ST. LOUIS - At SSM Health St. Louis University Hospital, SLUCare neurologist Dr. Richard Bucholz has been a leader in deep brain stimulation in the region, developing a software program called Stealth Station that is being used in operating rooms around the world for implantation. Deep brain stimulation is a neurological procedure where surgeons implant a medical device called a neurostimulator sending electrical impulses to specific targets in the brain.
Deep brain stimulation has been done for many years for those suffering from Parkinson’s Disease to ease tremors as well as patients with depression or obsessive-compulsive disorder.
Last year, the FDA expanded its approval of deep brain stimulation to give patients with epilepsy hope for a better quality of life. The results have reduced seizures by up to 70 percent for many of the patients who have been treated with this technique.
“We feel that doing deep brain stimulation may prove to be a useful intervention in individuals who are devastated by their seizure activity,” Dr. Bucholz said.
The devices are implanted on two sides and are connected to a generator on the chest to give constant stimulation based upon the recording. It can be programmed to be more intense during seizures, for example at night, when seizures tend to be more common. SLUCare's Dr. Bucholz is planning his first deep brain stimulation procedure at SSM Health SLU Hospital in February.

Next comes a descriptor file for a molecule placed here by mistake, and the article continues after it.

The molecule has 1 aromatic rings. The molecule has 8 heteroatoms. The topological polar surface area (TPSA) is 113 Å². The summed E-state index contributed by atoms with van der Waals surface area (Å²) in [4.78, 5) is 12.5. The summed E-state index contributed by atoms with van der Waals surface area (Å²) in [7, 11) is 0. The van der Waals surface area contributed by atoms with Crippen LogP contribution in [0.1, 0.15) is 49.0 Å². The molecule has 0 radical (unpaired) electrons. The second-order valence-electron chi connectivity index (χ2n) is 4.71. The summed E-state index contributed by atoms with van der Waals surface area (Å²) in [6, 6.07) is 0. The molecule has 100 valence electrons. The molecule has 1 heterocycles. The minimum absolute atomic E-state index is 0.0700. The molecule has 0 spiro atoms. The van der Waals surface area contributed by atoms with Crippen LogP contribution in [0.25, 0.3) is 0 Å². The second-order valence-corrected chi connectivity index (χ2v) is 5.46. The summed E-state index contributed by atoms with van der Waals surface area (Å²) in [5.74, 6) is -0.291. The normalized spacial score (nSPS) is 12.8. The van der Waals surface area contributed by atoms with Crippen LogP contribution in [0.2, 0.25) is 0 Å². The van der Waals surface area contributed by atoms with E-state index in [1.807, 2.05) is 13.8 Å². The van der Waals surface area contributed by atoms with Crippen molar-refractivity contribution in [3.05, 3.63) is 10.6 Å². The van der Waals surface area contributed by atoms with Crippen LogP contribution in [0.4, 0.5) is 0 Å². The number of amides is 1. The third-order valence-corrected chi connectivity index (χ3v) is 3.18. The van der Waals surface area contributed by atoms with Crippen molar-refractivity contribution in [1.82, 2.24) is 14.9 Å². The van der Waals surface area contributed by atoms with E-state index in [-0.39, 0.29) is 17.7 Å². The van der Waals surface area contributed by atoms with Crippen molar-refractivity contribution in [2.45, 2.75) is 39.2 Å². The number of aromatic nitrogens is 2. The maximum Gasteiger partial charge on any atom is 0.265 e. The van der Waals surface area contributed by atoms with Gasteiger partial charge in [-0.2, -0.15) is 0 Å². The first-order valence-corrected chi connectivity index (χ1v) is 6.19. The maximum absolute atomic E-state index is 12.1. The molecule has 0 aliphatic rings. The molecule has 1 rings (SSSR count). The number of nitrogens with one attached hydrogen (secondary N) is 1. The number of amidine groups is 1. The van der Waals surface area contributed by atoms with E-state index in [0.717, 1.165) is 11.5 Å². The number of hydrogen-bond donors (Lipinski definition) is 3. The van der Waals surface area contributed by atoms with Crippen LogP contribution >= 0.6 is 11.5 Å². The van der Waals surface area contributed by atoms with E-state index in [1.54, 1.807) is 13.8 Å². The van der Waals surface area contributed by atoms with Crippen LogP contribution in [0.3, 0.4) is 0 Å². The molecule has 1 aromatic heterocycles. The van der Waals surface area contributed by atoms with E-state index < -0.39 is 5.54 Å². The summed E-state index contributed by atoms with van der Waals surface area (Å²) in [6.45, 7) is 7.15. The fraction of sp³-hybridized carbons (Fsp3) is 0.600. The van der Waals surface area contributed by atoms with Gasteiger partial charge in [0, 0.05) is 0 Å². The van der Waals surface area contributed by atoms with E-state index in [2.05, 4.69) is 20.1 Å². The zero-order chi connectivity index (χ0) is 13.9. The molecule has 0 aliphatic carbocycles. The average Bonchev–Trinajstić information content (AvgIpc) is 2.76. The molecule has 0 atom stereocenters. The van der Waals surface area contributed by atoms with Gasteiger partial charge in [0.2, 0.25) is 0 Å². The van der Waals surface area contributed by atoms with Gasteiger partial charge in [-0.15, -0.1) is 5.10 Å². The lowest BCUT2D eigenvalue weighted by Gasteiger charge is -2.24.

Those with epilepsy who are candidates for deep brain stimulation include:
Ages 18 and over
Have focal onset seizures
Have medically refractory epilepsy which means their seizures have not been controlled with trials of 3 anti-seizure medicines
To learn more about treating epilepsy, click here.
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